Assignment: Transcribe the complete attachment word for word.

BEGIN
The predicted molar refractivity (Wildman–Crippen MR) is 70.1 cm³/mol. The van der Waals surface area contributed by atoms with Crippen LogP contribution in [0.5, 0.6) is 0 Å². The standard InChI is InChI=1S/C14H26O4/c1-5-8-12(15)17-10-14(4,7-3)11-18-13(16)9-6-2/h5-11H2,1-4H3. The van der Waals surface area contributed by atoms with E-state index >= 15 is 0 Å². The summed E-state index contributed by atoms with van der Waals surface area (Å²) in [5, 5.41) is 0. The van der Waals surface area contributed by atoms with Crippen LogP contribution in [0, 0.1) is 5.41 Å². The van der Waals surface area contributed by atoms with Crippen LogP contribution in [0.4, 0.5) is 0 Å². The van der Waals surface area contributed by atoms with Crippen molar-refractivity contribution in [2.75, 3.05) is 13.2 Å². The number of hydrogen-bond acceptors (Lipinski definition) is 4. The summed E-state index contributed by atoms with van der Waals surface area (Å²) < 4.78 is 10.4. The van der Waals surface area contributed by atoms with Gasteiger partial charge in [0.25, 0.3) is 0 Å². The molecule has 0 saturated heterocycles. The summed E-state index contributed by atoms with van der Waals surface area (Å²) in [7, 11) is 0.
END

The predicted molar refractivity (Wildman–Crippen MR) is 70.1 cm³/mol. The van der Waals surface area contributed by atoms with Crippen LogP contribution in [0.5, 0.6) is 0 Å². The standard InChI is InChI=1S/C14H26O4/c1-5-8-12(15)17-10-14(4,7-3)11-18-13(16)9-6-2/h5-11H2,1-4H3. The van der Waals surface area contributed by atoms with E-state index >= 15 is 0 Å². The summed E-state index contributed by atoms with van der Waals surface area (Å²) in [5, 5.41) is 0. The van der Waals surface area contributed by atoms with Crippen LogP contribution in [0, 0.1) is 5.41 Å². The van der Waals surface area contributed by atoms with Crippen LogP contribution in [0.4, 0.5) is 0 Å². The van der Waals surface area contributed by atoms with Crippen molar-refractivity contribution in [2.75, 3.05) is 13.2 Å². The number of hydrogen-bond acceptors (Lipinski definition) is 4. The summed E-state index contributed by atoms with van der Waals surface area (Å²) < 4.78 is 10.4. The van der Waals surface area contributed by atoms with Gasteiger partial charge in [0.25, 0.3) is 0 Å². The molecule has 0 saturated heterocycles. The summed E-state index contributed by atoms with van der Waals surface area (Å²) in [7, 11) is 0.